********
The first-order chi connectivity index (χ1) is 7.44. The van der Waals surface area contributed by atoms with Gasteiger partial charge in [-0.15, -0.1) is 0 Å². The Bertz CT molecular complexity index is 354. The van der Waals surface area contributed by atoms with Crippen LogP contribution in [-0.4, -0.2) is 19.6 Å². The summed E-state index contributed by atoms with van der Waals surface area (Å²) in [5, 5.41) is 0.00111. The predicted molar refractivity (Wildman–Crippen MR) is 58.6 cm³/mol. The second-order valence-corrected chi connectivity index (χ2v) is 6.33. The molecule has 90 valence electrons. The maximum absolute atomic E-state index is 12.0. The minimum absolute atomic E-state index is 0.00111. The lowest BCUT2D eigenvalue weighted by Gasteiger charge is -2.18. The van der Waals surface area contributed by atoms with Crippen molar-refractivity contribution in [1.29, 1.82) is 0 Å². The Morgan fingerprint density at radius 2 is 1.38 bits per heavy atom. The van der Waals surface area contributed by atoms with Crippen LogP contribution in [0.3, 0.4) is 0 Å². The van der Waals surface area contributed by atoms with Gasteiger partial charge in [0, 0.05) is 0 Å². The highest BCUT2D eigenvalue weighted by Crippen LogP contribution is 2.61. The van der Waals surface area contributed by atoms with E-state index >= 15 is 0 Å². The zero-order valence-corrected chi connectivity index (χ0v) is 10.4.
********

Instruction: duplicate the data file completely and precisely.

The first-order chi connectivity index (χ1) is 7.44. The van der Waals surface area contributed by atoms with Gasteiger partial charge in [-0.15, -0.1) is 0 Å². The Bertz CT molecular complexity index is 354. The van der Waals surface area contributed by atoms with Crippen LogP contribution in [-0.4, -0.2) is 19.6 Å². The summed E-state index contributed by atoms with van der Waals surface area (Å²) in [5, 5.41) is 0.00111. The predicted molar refractivity (Wildman–Crippen MR) is 58.6 cm³/mol. The second-order valence-corrected chi connectivity index (χ2v) is 6.33. The molecule has 90 valence electrons. The maximum absolute atomic E-state index is 12.0. The minimum absolute atomic E-state index is 0.00111. The lowest BCUT2D eigenvalue weighted by Gasteiger charge is -2.18. The van der Waals surface area contributed by atoms with Crippen molar-refractivity contribution in [1.29, 1.82) is 0 Å². The Morgan fingerprint density at radius 2 is 1.38 bits per heavy atom. The van der Waals surface area contributed by atoms with Crippen LogP contribution in [0.3, 0.4) is 0 Å². The van der Waals surface area contributed by atoms with Gasteiger partial charge in [0, 0.05) is 0 Å². The highest BCUT2D eigenvalue weighted by Crippen LogP contribution is 2.61. The van der Waals surface area contributed by atoms with E-state index >= 15 is 0 Å². The zero-order valence-corrected chi connectivity index (χ0v) is 10.4.